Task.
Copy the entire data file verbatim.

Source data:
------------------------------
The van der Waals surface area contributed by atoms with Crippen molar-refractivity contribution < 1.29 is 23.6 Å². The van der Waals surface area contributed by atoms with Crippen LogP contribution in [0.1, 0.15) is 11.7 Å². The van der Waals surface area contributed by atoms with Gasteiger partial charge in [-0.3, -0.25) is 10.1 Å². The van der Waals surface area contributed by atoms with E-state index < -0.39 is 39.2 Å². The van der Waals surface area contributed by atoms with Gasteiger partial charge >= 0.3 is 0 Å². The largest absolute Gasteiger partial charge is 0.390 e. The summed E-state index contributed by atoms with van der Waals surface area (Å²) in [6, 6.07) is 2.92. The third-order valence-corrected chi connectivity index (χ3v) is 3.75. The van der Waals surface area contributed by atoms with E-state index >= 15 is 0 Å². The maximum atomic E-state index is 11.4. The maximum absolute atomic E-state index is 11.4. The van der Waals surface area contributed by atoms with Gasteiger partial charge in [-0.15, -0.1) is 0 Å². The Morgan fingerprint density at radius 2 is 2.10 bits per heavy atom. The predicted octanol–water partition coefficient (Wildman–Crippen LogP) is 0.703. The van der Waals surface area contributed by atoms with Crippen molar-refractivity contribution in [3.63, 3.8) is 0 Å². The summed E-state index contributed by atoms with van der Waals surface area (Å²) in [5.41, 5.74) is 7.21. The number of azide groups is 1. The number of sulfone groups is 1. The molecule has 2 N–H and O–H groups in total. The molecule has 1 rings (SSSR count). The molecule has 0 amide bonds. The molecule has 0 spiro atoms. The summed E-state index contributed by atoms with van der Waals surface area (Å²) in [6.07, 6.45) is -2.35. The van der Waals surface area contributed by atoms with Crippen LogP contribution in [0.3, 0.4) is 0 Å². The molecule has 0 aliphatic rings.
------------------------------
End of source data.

The van der Waals surface area contributed by atoms with Crippen molar-refractivity contribution < 1.29 is 23.6 Å². The van der Waals surface area contributed by atoms with Crippen LogP contribution in [0.1, 0.15) is 11.7 Å². The van der Waals surface area contributed by atoms with Gasteiger partial charge in [-0.3, -0.25) is 10.1 Å². The van der Waals surface area contributed by atoms with E-state index < -0.39 is 39.2 Å². The van der Waals surface area contributed by atoms with Gasteiger partial charge >= 0.3 is 0 Å². The largest absolute Gasteiger partial charge is 0.390 e. The summed E-state index contributed by atoms with van der Waals surface area (Å²) in [6, 6.07) is 2.92. The third-order valence-corrected chi connectivity index (χ3v) is 3.75. The van der Waals surface area contributed by atoms with E-state index >= 15 is 0 Å². The maximum atomic E-state index is 11.4. The maximum absolute atomic E-state index is 11.4. The van der Waals surface area contributed by atoms with Gasteiger partial charge in [-0.15, -0.1) is 0 Å². The Morgan fingerprint density at radius 2 is 2.10 bits per heavy atom. The predicted octanol–water partition coefficient (Wildman–Crippen LogP) is 0.703. The van der Waals surface area contributed by atoms with Crippen molar-refractivity contribution in [3.63, 3.8) is 0 Å². The summed E-state index contributed by atoms with van der Waals surface area (Å²) in [5.41, 5.74) is 7.21. The number of azide groups is 1. The number of sulfone groups is 1. The molecule has 2 N–H and O–H groups in total. The molecule has 1 rings (SSSR count). The molecule has 0 amide bonds. The molecule has 0 spiro atoms. The summed E-state index contributed by atoms with van der Waals surface area (Å²) in [6.07, 6.45) is -2.35. The van der Waals surface area contributed by atoms with Crippen LogP contribution in [0.3, 0.4) is 0 Å². The molecule has 0 aliphatic rings.